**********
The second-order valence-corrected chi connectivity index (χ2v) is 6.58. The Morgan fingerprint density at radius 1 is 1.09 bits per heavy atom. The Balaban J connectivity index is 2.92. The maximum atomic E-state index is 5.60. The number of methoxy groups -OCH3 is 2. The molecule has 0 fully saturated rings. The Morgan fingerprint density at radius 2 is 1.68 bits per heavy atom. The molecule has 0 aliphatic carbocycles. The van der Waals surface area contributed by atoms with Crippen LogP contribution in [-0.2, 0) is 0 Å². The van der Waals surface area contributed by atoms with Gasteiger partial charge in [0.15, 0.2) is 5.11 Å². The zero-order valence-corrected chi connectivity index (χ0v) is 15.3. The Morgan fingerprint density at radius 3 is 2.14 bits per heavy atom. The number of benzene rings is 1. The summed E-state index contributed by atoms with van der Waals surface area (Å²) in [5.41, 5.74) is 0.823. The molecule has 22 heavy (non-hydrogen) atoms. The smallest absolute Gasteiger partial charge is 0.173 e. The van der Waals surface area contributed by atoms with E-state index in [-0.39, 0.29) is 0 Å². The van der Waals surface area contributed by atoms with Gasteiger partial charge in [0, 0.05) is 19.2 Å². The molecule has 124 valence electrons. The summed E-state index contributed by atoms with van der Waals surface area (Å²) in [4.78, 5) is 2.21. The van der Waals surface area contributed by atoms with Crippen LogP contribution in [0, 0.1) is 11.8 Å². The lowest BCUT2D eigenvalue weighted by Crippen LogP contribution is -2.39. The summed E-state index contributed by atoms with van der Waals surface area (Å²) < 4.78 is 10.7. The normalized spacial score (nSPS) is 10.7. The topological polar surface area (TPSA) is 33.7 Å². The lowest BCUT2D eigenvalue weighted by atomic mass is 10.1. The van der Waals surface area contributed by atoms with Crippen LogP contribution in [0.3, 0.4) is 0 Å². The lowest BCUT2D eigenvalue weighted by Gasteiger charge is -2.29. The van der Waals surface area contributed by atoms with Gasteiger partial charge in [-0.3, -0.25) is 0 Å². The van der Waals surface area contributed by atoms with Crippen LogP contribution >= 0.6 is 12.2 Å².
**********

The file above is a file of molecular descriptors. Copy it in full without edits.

The second-order valence-corrected chi connectivity index (χ2v) is 6.58. The Morgan fingerprint density at radius 1 is 1.09 bits per heavy atom. The Balaban J connectivity index is 2.92. The maximum atomic E-state index is 5.60. The number of methoxy groups -OCH3 is 2. The molecule has 0 fully saturated rings. The Morgan fingerprint density at radius 2 is 1.68 bits per heavy atom. The molecule has 0 aliphatic carbocycles. The van der Waals surface area contributed by atoms with Crippen LogP contribution in [-0.2, 0) is 0 Å². The van der Waals surface area contributed by atoms with Gasteiger partial charge in [0.15, 0.2) is 5.11 Å². The zero-order valence-corrected chi connectivity index (χ0v) is 15.3. The Morgan fingerprint density at radius 3 is 2.14 bits per heavy atom. The number of benzene rings is 1. The summed E-state index contributed by atoms with van der Waals surface area (Å²) in [5.41, 5.74) is 0.823. The molecule has 22 heavy (non-hydrogen) atoms. The smallest absolute Gasteiger partial charge is 0.173 e. The van der Waals surface area contributed by atoms with E-state index in [-0.39, 0.29) is 0 Å². The van der Waals surface area contributed by atoms with Gasteiger partial charge in [0, 0.05) is 19.2 Å². The molecule has 124 valence electrons. The summed E-state index contributed by atoms with van der Waals surface area (Å²) in [4.78, 5) is 2.21. The van der Waals surface area contributed by atoms with Crippen LogP contribution in [0, 0.1) is 11.8 Å². The lowest BCUT2D eigenvalue weighted by Crippen LogP contribution is -2.39. The summed E-state index contributed by atoms with van der Waals surface area (Å²) < 4.78 is 10.7. The normalized spacial score (nSPS) is 10.7. The topological polar surface area (TPSA) is 33.7 Å². The lowest BCUT2D eigenvalue weighted by atomic mass is 10.1. The van der Waals surface area contributed by atoms with Crippen LogP contribution in [0.3, 0.4) is 0 Å². The lowest BCUT2D eigenvalue weighted by Gasteiger charge is -2.29. The van der Waals surface area contributed by atoms with Gasteiger partial charge in [-0.3, -0.25) is 0 Å². The van der Waals surface area contributed by atoms with Crippen LogP contribution >= 0.6 is 12.2 Å².